First, as Marcos and others have repeatedly stated, they are not trying to 
seize power or take over the Mexican government. This divides them from the 
Cold War-era Sandinistas in Nicaragua, and from the FMLN (the Farabundo 
Marti National Liberation Front) in El Salvador. Instead, they fight to 
open a national dialogue, a real democracy, so that Mexican "civil society" 
can step forward and people may govern themselves.

Second, they are the first post-Cold War revolutionary movement -- they 
have no alliance with Cuba, and certainly none with the fallen Soviets. 
They have more in common, frankly, with the anarchist critics of Soviet 
Communism: the Makhnovishnas of the Ukraine, the Situationists of the '50s 
and '60s, the Italian Autonomia movement of the '70s. Theirs is a 
revolution of locality, of everyday life -- nondogmatic, pluralist, 
democratic. A social revolution, yes, but also a revolution of the 
individual. In the highlands, in mountain towns such as Oventic, they enjoy 
supermajority support. Indeed, the only indigenous village that doesn't 
support this cause is the ruling-party stronghold of San Juan Chamula, near 
San Cristobal, where alcohol conquered what the evangelical missionaries 
could not. (Still, I have met valiant Zapatista soldiers from Chamula, and 
if there is hope for that village, with all its problems and poverty, there 
is hope for Boston or New York.)

Third, the main ideas behind this revolution are not socialist, but 
indigenous. Marcos answers to and obeys his Indian comandantes -- he is 
subcomandante and, by his own admission, expendable. Should his commanders 
ever grow unhappy with his leadership-by-words, a new "Marcos" will replace 

These are people of the land, of nature. They have, through 500 years of 
conquest, maintained and refined their own "shadow governance" of these 
hills. The army comes and goes, but in every place where the soldiers are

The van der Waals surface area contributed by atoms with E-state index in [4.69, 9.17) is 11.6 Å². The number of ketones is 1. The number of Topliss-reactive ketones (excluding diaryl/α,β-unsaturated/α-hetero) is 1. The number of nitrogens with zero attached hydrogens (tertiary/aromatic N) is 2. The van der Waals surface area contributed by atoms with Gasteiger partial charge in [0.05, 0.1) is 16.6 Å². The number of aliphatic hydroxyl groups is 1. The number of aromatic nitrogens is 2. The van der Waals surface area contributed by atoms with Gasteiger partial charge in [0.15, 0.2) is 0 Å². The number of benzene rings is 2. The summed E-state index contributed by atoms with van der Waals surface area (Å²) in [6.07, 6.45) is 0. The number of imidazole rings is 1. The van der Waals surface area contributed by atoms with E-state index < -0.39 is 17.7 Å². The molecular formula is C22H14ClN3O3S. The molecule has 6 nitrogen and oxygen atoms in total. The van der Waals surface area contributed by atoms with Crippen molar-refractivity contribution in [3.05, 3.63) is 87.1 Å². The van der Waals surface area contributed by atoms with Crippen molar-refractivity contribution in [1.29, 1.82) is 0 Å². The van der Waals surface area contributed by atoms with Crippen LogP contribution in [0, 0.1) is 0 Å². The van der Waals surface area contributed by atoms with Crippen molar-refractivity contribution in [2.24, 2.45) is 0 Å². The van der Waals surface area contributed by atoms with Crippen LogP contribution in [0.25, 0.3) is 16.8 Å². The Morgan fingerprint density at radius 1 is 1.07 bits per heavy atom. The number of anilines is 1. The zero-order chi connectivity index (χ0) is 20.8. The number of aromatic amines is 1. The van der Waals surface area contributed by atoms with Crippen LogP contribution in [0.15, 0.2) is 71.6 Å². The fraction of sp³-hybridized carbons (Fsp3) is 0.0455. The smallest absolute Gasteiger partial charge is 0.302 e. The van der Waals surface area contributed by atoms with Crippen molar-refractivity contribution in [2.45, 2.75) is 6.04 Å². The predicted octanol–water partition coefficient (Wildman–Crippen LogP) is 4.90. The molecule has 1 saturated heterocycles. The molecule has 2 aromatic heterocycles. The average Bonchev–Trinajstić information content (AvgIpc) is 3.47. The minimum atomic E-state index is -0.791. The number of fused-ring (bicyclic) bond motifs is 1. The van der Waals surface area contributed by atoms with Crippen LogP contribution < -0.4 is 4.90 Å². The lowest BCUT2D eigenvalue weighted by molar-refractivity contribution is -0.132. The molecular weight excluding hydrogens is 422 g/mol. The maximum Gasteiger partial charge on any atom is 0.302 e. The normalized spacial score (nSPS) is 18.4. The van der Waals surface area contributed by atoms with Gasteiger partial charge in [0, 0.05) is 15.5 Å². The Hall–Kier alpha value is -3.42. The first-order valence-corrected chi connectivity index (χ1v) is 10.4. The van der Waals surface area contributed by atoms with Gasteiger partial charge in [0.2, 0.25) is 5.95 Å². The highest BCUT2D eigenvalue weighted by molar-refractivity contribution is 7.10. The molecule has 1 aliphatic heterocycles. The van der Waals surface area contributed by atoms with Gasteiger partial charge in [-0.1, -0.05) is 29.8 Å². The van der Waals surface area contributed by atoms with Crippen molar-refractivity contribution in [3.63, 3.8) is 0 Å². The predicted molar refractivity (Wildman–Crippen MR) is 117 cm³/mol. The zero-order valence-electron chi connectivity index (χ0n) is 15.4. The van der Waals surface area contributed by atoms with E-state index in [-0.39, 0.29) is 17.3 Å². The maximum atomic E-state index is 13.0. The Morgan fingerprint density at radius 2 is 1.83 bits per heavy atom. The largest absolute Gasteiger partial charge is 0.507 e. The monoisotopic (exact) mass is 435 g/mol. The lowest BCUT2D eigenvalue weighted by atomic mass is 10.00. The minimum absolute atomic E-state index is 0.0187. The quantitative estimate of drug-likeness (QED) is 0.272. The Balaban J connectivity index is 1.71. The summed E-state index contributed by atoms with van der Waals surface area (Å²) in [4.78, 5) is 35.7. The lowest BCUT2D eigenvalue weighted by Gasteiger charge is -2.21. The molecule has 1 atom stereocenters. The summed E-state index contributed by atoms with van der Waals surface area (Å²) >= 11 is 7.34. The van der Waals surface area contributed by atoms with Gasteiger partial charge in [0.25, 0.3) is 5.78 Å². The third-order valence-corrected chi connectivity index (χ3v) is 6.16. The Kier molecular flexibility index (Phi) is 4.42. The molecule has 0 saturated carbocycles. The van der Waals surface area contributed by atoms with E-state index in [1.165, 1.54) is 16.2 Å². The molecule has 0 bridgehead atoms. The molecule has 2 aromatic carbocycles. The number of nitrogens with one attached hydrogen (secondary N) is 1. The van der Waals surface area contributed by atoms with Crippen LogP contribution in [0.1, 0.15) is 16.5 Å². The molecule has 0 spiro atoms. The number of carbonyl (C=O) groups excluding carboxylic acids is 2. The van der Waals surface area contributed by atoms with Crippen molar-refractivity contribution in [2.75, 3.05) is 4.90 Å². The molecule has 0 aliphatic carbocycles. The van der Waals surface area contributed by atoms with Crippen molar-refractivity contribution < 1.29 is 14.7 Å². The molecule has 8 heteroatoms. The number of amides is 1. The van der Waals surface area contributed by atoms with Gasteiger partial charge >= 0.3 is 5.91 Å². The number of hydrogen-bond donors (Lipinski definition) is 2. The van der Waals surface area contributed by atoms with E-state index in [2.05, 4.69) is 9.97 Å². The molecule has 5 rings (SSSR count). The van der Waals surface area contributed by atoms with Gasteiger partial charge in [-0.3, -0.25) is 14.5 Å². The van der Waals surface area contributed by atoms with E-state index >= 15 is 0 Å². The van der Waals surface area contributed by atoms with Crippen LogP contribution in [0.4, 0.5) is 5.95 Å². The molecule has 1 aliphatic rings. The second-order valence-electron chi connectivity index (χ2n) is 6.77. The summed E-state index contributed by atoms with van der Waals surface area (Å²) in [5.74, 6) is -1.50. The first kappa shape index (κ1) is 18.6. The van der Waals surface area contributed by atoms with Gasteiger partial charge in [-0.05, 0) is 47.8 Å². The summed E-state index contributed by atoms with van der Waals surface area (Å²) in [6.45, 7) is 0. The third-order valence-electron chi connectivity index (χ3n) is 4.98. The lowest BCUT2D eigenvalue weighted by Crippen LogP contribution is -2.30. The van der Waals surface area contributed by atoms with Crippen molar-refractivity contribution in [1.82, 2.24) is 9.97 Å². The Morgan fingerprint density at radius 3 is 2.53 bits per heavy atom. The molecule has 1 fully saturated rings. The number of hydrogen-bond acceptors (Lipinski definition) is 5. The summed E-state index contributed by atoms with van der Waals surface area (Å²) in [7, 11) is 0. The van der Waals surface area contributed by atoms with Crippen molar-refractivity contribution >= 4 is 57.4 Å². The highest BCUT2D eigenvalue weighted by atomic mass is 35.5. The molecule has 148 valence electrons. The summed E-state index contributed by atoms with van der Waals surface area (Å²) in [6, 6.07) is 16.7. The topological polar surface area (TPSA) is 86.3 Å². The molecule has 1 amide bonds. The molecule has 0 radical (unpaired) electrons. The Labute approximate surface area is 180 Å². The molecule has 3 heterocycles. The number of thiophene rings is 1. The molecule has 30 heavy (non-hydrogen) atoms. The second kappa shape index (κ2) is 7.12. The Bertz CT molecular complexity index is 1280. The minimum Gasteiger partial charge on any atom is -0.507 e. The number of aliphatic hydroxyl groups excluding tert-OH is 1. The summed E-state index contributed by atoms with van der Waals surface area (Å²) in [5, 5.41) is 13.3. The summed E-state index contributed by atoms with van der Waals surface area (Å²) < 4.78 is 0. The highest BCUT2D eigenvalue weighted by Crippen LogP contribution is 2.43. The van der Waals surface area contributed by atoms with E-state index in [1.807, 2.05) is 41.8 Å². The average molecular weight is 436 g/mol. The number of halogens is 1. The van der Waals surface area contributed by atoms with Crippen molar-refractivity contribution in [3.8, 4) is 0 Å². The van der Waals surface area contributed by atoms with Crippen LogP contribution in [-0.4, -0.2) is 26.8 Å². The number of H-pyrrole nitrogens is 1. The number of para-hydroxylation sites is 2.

not directly present, the native ways reestablish themselves instantly. I 
find these people to be unconquerable.

Indeed, that's why I'm here. To figure out how I can remain uncolonized in 
my mind, body, and heart in an epoch of imposed sameness, of a monoculture 
that poses as multicultural. We have a lot to learn from our indigenous 
neighbors to the south, who have established terrain and lives outside of 
economy's dictatorship, outside of the media's consumerist brainwash, 
outside of the screen and its techno-trance.

John, another thing I know about you is that you prefer to research, to 
study, to investigate a matter thoroughly before you go off half-cocked. 
I'm certain the State Department has all kinds of evasions and half-truths 
to give you. I recommend you pick up a copy of Zapatistas: Documents of the 
New Mexican Revolution (updated edition 1995, Autonomedia Press). It's the 
best, most accurate translation of Marcos's communiques and other EZLN 

A word about the July 6 elections in Mexico. The spin is that they were the 
freest ever -- but that's not saying much, given the history of one-party 
rule here. I was on the Zocalo, the city square, in Mexico City that night 
as 100,000 supporters of Cuauhtemoc Cardenas and the left-wing PRD 
(Revolutionary Democratic Party) won the region's vote. The Zocalo was a 
sea of yellow-and-black Aztec-sun banners -- it was something to behold. I 
had to climb a traffic light just to get a full view.

The extent to which these elections were more free (in Mexican states other 
than Chiapas) is effect, not cause. According to Padre Filiberto Gonzales 
of Tepotzlan, an hour outside of Mexico City, who has helped lead a 
two-year revolt against a golf-club development there, the Zapatista 
strategy was primarily responsible for the election reforms. The stress on 
"opening a dialogue," rather than "seizing power," is working. Even 
Cardenas will give credit where it is due: to the Indians who must wear the 
black masks.

But in Chiapas, free elections were impossible with 40,000 army troops 
(according to the government and press) still terrorizing the populace here.

Tell me, please, how free elections can be possible when 85 of 110 
municipalities in Chiapas are occupied by unwanted army troops, hostile to 
the public, and specifically to the indigenous people? How is democracy